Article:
Mary is a hobby alcoholic; it’s an occupation of sorts. To ring the changes she also dabbles in other mood-altering substances when the opportunity arises but times are hard and there is only so much cash to go around. To this end she is grateful for her several children, who give her unchallenged access to the benefit bounty of free money for kids, rent and Council Tax. These, of course, are well-known gateway benefits, leading users to seek ever more exotic handout-highs.
The children, as is natural when you have no aspiration, rarely attend school regularly and they are in and out of the courts and state care as often as Mary is in and out of rehab and treatment programmes. Between them they cost the country many hundreds of thousands of pounds in failed education initiatives, court costs and frequent unnecessary visits by the emergency services, called in by concerned neighbours because of the violent stand-up rows, which replace normal functional communication.
It’s likely the kids will never work and will inherit many of Mary’s troubles, going on to reproduce for recreation and soaking up ever more healthcare and social services resources. The brood will spread and in a few generations will fill a small sink estate and its attendant state-provided army of people whose miserable job it is to contain their worst excesses and limit the damage they can do to others. Multiply the problems by the number of Marys and it is clear that public spending could be vastly reduced were they simply not there.
It's our country now...
Draconian measures would be needed to expunge the blight though, and any party attempting it is automatically damned as monstrous, but it is clear to most that it can’t continue. If the country isn’t allowed to do for Mary, then Mary must do the right thing and exercise restraint. Fat chance. The rot started long ago but it accelerated wildly under the ‘caring’ and ever watchful evil eyes of Blair’s administration. New Labour solved nothing, they just took your money and concealed the crap under the carpet. The money is still all gone – where do you think Labour will look for more?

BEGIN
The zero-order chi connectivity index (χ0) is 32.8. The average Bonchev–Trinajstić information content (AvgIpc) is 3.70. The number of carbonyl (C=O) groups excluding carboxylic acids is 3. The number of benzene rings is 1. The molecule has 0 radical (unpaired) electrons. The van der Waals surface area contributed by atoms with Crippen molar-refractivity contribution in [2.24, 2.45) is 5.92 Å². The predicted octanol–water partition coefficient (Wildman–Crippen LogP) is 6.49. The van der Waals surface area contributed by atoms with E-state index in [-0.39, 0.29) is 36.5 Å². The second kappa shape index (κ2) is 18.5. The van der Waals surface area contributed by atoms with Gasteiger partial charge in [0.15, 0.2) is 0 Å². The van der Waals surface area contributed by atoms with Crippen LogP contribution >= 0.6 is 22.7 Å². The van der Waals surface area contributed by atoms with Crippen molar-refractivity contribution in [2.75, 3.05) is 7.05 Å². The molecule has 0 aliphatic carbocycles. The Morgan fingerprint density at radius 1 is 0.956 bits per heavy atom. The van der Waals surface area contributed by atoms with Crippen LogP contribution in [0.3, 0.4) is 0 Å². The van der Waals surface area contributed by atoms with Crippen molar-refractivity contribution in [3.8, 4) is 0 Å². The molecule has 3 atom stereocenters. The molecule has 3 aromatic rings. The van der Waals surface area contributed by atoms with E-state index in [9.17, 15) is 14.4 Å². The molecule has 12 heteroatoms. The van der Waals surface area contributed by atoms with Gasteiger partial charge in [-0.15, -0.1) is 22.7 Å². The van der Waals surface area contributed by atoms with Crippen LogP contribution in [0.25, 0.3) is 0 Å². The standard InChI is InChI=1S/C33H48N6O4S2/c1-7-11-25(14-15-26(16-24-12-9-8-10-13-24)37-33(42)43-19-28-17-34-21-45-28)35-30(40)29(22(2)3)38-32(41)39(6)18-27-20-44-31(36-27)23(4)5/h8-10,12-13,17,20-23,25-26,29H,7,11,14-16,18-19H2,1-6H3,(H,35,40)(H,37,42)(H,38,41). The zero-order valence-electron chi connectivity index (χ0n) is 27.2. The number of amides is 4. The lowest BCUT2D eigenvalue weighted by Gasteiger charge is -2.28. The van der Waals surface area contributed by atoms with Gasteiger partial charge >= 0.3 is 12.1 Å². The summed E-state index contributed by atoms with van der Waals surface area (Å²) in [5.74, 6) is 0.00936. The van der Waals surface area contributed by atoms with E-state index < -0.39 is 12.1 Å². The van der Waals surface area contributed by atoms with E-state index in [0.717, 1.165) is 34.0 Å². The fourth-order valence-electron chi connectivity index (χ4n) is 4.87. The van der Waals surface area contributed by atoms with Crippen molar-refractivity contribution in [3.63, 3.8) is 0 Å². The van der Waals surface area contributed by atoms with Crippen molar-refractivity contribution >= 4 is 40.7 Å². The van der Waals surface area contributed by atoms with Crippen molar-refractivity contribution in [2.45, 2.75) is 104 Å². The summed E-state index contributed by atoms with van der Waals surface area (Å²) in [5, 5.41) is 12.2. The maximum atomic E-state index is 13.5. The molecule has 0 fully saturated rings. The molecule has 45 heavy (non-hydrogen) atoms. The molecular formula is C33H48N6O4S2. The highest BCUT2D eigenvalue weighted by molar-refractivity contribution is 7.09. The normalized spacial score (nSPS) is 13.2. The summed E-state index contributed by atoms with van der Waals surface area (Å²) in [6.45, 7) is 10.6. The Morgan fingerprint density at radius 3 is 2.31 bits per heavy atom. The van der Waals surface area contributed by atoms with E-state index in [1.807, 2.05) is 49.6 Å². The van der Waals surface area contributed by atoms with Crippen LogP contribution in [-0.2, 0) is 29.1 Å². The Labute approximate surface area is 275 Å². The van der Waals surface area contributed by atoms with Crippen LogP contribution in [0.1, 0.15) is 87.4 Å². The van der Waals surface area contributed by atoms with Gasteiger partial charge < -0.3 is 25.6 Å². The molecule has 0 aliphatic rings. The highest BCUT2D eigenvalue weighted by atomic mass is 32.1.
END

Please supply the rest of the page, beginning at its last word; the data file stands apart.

Tuesday, 7 April 2015
It’s all about the money, at least if you buy the Tory electoral line. And what normal person wouldn’t want to? Britain is getting back to work, people are becoming better off, the deficit is steadily shrinking and with a steady hand on the tiller we are on course for more of the same. But, in the absence of any credible policies to counter the Conservative good news campaign, the parties of the left are betting the farm on appealing to the hateful impulses of unthinking socialism. The Tories are portrayed by Labour, the SNP, Plaid Cymru and even to some extent by their coalition partners, the LibDems, as the enemy. To the left, success is to be vilified and loathed and the Tories are a rapacious horde to be exterminated. Talk about killing the golden goose…
There is no part of the constituency to which this ‘nasty Tory’ line plays better than our dumbed down, experience-lite, naïve, coddled, starry-eyed youth for whom sound-bites pass for philosophy and Russell Brand’s unhinged rhetoric for the wisdom of the ages. If one thing is certain, it is that children should never have any influence on those with the power to make decisions which affect everybody. I’d even go so far as to say that children should rarely even be consulted about decisions which directly affect themselve; they are minors and no matter how well they imitate their elders, few are capable of making wise choices about affairs to which they have made no contribution.
So, it’s little wonder that the left-wing think tank, the Institute for Public Policy Research proposes that voting should be compulsory in the first election after any youngster reaches the age of majority. In an election battle that is being fought currently on the manipulation of flimsy and largely meaningless financial statistics, what qualifies mere children to make sense of the Play-Your-Cards-Right game of higher/lower/better-off/worse-off than the adults who actually stand to win or lose by it? Which way do you reckon the spotty ones will vote; for less pocket money, or a Brucie Bonus?